My year only had 120 and we offered A levels too. We offered 6 languages and 4 were taken in my year (Latin and Ancient Greek were the two that weren't) 3 Group 3s (Econ, History, Geography) taken at both levels, 3 Group 4s (Bio chem and phys) all were taken at both levels. It obviously depended. One year I think we had a cohort of 55. Other years it goes down to 20.
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username941859
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#89
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(Original post by zettel)
I'm so sorry... it's just.... you've just been hurting my feelings so much with your imperious arguments.:bawling:
You're hugely arrogant for someone who doesn't have the qualifications to back it up. You may have a better insight when you've actually finished the IB.
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zettel
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#90
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(Original post by Calllu-m)
You're hugely arrogant for someone who doesn't have the qualifications to back it up. You may have a better insight when you've actually finished the IB.

for the most part of the conversation i used words such as "could" "might" "i dont know with certainty". when i talked about my grades i stated that they were predicted, and said that "if my predicted hold true". in no way did i assume arrogance.
apart from that, i dont see how "qualifications" would determine validity of my claims. how do 4 more months of IB work give you superior opinion on university recognition and IB statistics?
in contrast, your replies were all self assured. you mostly replied "No." and then resumed to tell me how I was wrong. The fact that you started off our conversation with the words "that's utter crap" has much to say about arrogance, setting the tone of this 'argument'.
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eaw
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#91
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(Original post by Calllu-m)
My year only had 120 and we offered A levels too. We offered 6 languages and 4 were taken in my year (Latin and Ancient Greek were the two that weren't) 3 Group 3s (Econ, History, Geography) taken at both levels, 3 Group 4s (Bio chem and phys) all were taken at both levels. It obviously depended. One year I think we had a cohort of 55. Other years it goes down to 20.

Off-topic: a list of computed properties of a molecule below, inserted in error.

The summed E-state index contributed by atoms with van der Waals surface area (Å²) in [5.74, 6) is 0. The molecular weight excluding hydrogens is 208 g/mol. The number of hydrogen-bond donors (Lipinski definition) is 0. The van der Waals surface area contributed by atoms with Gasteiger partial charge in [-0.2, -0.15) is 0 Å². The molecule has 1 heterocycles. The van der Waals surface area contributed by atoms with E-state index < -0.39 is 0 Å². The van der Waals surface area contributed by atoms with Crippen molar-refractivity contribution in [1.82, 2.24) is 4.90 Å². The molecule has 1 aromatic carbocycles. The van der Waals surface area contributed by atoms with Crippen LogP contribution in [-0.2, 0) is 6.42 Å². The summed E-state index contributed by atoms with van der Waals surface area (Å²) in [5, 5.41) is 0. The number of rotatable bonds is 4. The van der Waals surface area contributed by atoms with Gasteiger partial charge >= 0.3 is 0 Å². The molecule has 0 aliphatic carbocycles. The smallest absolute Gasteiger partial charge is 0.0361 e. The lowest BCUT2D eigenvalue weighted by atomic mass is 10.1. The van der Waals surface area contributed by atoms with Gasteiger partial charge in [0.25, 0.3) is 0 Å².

Our school offers 3 humanities and 3 sciences out of which 2 subjects, philosophy and physics, are only taken at sl. Physics hl is something I definetely would have wanted to take, and even many unis require it, so I was ready to kill someone for it. Plus, the amount of people choosing history hl was too little in the beginning, so they partly forced people to change their choices so that there would be enough people taking it (don't ask me why... having 6 people in history hl and 14 people in chemistry hl shouldn't be any worse than having 10 in both, at least in my opinion). If there had been no one willing to change their choices, then the only humanity available at hl would have been psychology.

And then the languages: our school offers two A languages, and the exact same languages as Group 2 B languages, which means that the only choice to make is whether you would like to have 2 As or 1 A and 1 B language, but the languages are the same anyway.

Oh right, and then there is this interesting restriction that you can't have both psychology and philosophy. Choice seems like an illusion.
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cheeriosarenice
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#92
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#92
(Original post by ThatPrickImran)
I'm currently doing the IB. And I regret picking it over A-Levels so much.


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Why?
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TheBobComplex
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#93
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#93
Hi,
I've applied to the IB but ever since have been having second thoughts- do I really want to do maths, English and biology?
It's difficult to be definite, causing a mixture of anxiety and stress to manifest itself.

What I really want to know is: is it worth it?
I'm just caught in a conflict of: 'oh but I might regret it' and 'but I want to have fun and enjoy myself!' It's maddening. Send help.
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Penardovich
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#94
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#94
If you are applying to the UK, I suggest that you do not take the IB. It is severely underrated by universities (especially when it comes to HL Maths), and is significantly more difficult than A Levels in most cases. The only exception to this would be applications to Oxbridge, where the IB will likely do a better job of preparing you for interviews and getting you a conditional offer.

I did the IB (39 Overall) with Maths(5), Physics(7) and Chemistry(6) at Higher Level, but was not able to get into either Imperial, UCL or Manchester for Chemical Engineering. I received a rejection from the latter two even though I had the required IB (Diploma, not predicted) grades stated on their website and confirmed by email. Had I done A Level, I would have required AAB (Mathematics and Physics + any other subject) to be accepted instead of the somewhat uncertain 36-39 with "17-19 points in three higher level subjects to include Mathematics, plus Chemistry and/or Physics, with no score lower than 5".

In hindsight, I would have certainly taken A Level or AP, and that is what I would suggest for anyone considering applying to UK universities to do.